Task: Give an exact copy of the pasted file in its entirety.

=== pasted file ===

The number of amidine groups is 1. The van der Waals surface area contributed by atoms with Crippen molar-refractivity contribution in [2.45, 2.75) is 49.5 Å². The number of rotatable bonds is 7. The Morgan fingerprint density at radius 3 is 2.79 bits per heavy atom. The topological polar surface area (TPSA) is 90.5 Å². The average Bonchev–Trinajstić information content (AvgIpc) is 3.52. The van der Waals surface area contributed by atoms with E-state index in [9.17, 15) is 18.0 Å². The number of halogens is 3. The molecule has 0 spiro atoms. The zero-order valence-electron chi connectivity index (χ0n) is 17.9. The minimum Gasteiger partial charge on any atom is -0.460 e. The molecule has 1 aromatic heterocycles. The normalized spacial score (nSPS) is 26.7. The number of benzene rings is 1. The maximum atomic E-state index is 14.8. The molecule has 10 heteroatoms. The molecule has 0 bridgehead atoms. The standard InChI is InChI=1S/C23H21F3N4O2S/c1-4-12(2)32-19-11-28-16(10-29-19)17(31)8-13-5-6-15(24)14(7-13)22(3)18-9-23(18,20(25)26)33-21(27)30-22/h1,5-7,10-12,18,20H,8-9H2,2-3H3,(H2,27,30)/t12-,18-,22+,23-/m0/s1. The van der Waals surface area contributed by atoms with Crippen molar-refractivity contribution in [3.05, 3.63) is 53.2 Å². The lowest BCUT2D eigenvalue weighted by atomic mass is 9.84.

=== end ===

The number of amidine groups is 1. The van der Waals surface area contributed by atoms with Crippen molar-refractivity contribution in [2.45, 2.75) is 49.5 Å². The number of rotatable bonds is 7. The Morgan fingerprint density at radius 3 is 2.79 bits per heavy atom. The topological polar surface area (TPSA) is 90.5 Å². The average Bonchev–Trinajstić information content (AvgIpc) is 3.52. The van der Waals surface area contributed by atoms with E-state index in [9.17, 15) is 18.0 Å². The number of halogens is 3. The molecule has 0 spiro atoms. The zero-order valence-electron chi connectivity index (χ0n) is 17.9. The minimum Gasteiger partial charge on any atom is -0.460 e. The molecule has 1 aromatic heterocycles. The normalized spacial score (nSPS) is 26.7. The number of benzene rings is 1. The maximum atomic E-state index is 14.8. The molecule has 10 heteroatoms. The molecule has 0 bridgehead atoms. The standard InChI is InChI=1S/C23H21F3N4O2S/c1-4-12(2)32-19-11-28-16(10-29-19)17(31)8-13-5-6-15(24)14(7-13)22(3)18-9-23(18,20(25)26)33-21(27)30-22/h1,5-7,10-12,18,20H,8-9H2,2-3H3,(H2,27,30)/t12-,18-,22+,23-/m0/s1. The van der Waals surface area contributed by atoms with Crippen molar-refractivity contribution in [3.05, 3.63) is 53.2 Å². The lowest BCUT2D eigenvalue weighted by atomic mass is 9.84.